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Using today’s lessons on COVID-19 to strengthen our future health capabilities

Sunday, 2 August 2020

Media Release

CEO of Medicines Australia says while the current COVID-19 challenges must be addressed – it’s critical now to look firmly to the future and the next health event(s)

Medicines Australia Chief Executive Officer, Elizabeth de Somer has urged a focus on planning for the future – reviewing and adopting the lessons being learnt and working now on setting up Australia and the world for the next pandemic/health crisis.

Speaking on Radio National’s Sunday Roundtable on Vaccine Diplomacy with Julian Morrow, Ms de Somer reiterated that while we remain in challenging times managing the current COVID-19 pandemic, there is a critical need for us seize the opportunity to adopt a future view and set ourselves up and prepare for the next health challenge.

“What is important now is while we are enduring the extreme events of COVID-19, and engaged in a collaborate search for an effective vaccine, it’s critical for us to start to plan ahead essentially for our next health event or another pandemic. We need to take on the experiences we are gathering and lessons we are learning now and strengthen our health capabilities for the future,” said Ms de Somer.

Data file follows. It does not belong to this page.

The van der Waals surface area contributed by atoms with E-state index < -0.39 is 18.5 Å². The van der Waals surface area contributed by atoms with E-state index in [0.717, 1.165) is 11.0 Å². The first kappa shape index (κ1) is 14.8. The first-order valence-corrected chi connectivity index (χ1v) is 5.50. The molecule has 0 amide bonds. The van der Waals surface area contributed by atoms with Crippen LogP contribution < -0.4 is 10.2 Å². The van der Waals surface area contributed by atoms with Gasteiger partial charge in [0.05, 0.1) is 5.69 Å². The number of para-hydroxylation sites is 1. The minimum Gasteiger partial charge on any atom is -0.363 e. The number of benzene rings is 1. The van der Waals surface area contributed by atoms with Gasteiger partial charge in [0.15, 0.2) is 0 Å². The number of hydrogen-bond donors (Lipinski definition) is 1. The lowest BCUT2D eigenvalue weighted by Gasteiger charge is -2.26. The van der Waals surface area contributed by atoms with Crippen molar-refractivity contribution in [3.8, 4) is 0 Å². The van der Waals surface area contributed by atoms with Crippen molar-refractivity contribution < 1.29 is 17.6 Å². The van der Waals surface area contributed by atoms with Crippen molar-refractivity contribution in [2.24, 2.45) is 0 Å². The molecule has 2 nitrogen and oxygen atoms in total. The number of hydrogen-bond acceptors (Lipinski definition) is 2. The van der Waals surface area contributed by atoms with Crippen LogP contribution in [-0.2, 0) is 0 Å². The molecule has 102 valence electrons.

“A strong innovative position on health and a robust local industry here is a critical part of this, including clinical trial capabilities to ensure we have a very firm foundation to support local needs but also generate a solid contribution and footprint on the global stage.

“Never before has the nation’s health and economic wealth been more closely linked. Ensuring innovative healthcare delivery and solutions remains a central priority moving forward will be essential to support Australia’s road to economic recovery.

“There are currently over 165 vaccines are in research and development around the world and 27 vaccines are now in human trials.  The innovative industry is playing a very central role in vaccine development actively progressing with trial programs and setting up the large-scale manufacturing needed to support the volumes of vaccines required.

“Above everything else, ongoing collaboration, at both a global and local level, will need to be maintained. We must continue to work together now to address this unprecedented global health crisis but also to plan and prepare for the future.  The firm lessons we are learning now must ensure we build a stronger and more resilient path ahead,” concluded Ms de Somer.

 

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More information – Natalie Wimmer – nwimmer@medaus.com.au  ph: 0450728660

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